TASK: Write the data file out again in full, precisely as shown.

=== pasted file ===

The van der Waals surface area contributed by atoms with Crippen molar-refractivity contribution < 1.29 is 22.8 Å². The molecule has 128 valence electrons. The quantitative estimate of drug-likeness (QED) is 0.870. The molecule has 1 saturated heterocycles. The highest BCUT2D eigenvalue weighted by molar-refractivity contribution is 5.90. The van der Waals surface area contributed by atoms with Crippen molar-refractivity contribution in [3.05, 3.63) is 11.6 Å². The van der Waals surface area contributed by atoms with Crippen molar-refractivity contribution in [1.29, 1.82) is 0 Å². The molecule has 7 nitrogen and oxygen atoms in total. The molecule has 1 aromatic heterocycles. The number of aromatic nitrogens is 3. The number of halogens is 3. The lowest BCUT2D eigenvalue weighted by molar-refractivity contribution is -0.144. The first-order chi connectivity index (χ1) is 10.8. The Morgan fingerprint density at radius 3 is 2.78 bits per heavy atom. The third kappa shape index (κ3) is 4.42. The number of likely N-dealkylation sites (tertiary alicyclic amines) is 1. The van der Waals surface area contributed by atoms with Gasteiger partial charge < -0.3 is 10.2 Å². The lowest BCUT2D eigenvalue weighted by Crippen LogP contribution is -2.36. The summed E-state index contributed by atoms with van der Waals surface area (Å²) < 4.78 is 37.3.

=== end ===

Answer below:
The van der Waals surface area contributed by atoms with Crippen molar-refractivity contribution < 1.29 is 22.8 Å². The molecule has 128 valence electrons. The quantitative estimate of drug-likeness (QED) is 0.870. The molecule has 1 saturated heterocycles. The highest BCUT2D eigenvalue weighted by molar-refractivity contribution is 5.90. The van der Waals surface area contributed by atoms with Crippen molar-refractivity contribution in [3.05, 3.63) is 11.6 Å². The van der Waals surface area contributed by atoms with Crippen molar-refractivity contribution in [1.29, 1.82) is 0 Å². The molecule has 7 nitrogen and oxygen atoms in total. The molecule has 1 aromatic heterocycles. The number of aromatic nitrogens is 3. The number of halogens is 3. The lowest BCUT2D eigenvalue weighted by molar-refractivity contribution is -0.144. The first-order chi connectivity index (χ1) is 10.8. The Morgan fingerprint density at radius 3 is 2.78 bits per heavy atom. The third kappa shape index (κ3) is 4.42. The number of likely N-dealkylation sites (tertiary alicyclic amines) is 1. The van der Waals surface area contributed by atoms with Gasteiger partial charge < -0.3 is 10.2 Å². The lowest BCUT2D eigenvalue weighted by Crippen LogP contribution is -2.36. The summed E-state index contributed by atoms with van der Waals surface area (Å²) < 4.78 is 37.3.